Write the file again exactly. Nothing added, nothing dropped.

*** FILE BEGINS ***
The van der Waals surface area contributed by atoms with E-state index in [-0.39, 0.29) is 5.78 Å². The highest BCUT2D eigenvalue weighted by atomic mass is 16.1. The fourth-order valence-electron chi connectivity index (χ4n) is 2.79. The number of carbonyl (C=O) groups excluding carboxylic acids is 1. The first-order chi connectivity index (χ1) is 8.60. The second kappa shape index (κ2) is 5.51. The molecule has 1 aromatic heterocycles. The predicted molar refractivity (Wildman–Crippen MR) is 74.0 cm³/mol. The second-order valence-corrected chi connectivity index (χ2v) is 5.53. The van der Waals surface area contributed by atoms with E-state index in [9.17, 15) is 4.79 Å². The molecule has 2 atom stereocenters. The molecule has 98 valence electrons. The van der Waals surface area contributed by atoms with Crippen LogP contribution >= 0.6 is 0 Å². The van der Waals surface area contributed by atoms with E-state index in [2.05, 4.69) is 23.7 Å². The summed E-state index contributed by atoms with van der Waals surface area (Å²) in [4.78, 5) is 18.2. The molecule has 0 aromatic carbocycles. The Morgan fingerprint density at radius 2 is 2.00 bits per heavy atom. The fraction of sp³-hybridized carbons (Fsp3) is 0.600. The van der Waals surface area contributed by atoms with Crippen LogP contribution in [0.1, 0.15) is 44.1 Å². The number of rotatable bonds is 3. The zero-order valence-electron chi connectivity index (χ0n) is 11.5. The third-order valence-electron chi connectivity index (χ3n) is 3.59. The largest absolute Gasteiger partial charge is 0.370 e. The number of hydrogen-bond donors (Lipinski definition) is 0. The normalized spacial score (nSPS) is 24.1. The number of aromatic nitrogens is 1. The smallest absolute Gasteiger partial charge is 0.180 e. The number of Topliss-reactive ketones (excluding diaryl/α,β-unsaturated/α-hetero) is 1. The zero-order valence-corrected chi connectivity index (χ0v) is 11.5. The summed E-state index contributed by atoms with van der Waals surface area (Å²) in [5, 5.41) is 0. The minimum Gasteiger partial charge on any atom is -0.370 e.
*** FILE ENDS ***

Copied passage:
The van der Waals surface area contributed by atoms with E-state index in [-0.39, 0.29) is 5.78 Å². The highest BCUT2D eigenvalue weighted by atomic mass is 16.1. The fourth-order valence-electron chi connectivity index (χ4n) is 2.79. The number of carbonyl (C=O) groups excluding carboxylic acids is 1. The first-order chi connectivity index (χ1) is 8.60. The second kappa shape index (κ2) is 5.51. The molecule has 1 aromatic heterocycles. The predicted molar refractivity (Wildman–Crippen MR) is 74.0 cm³/mol. The second-order valence-corrected chi connectivity index (χ2v) is 5.53. The van der Waals surface area contributed by atoms with E-state index in [9.17, 15) is 4.79 Å². The molecule has 2 atom stereocenters. The molecule has 98 valence electrons. The van der Waals surface area contributed by atoms with Crippen LogP contribution >= 0.6 is 0 Å². The van der Waals surface area contributed by atoms with E-state index in [2.05, 4.69) is 23.7 Å². The summed E-state index contributed by atoms with van der Waals surface area (Å²) in [4.78, 5) is 18.2. The molecule has 0 aromatic carbocycles. The Morgan fingerprint density at radius 2 is 2.00 bits per heavy atom. The fraction of sp³-hybridized carbons (Fsp3) is 0.600. The van der Waals surface area contributed by atoms with Crippen LogP contribution in [0.1, 0.15) is 44.1 Å². The number of rotatable bonds is 3. The zero-order valence-electron chi connectivity index (χ0n) is 11.5. The third-order valence-electron chi connectivity index (χ3n) is 3.59. The largest absolute Gasteiger partial charge is 0.370 e. The number of hydrogen-bond donors (Lipinski definition) is 0. The normalized spacial score (nSPS) is 24.1. The number of aromatic nitrogens is 1. The smallest absolute Gasteiger partial charge is 0.180 e. The number of Topliss-reactive ketones (excluding diaryl/α,β-unsaturated/α-hetero) is 1. The zero-order valence-corrected chi connectivity index (χ0v) is 11.5. The summed E-state index contributed by atoms with van der Waals surface area (Å²) in [5, 5.41) is 0. The minimum Gasteiger partial charge on any atom is -0.370 e.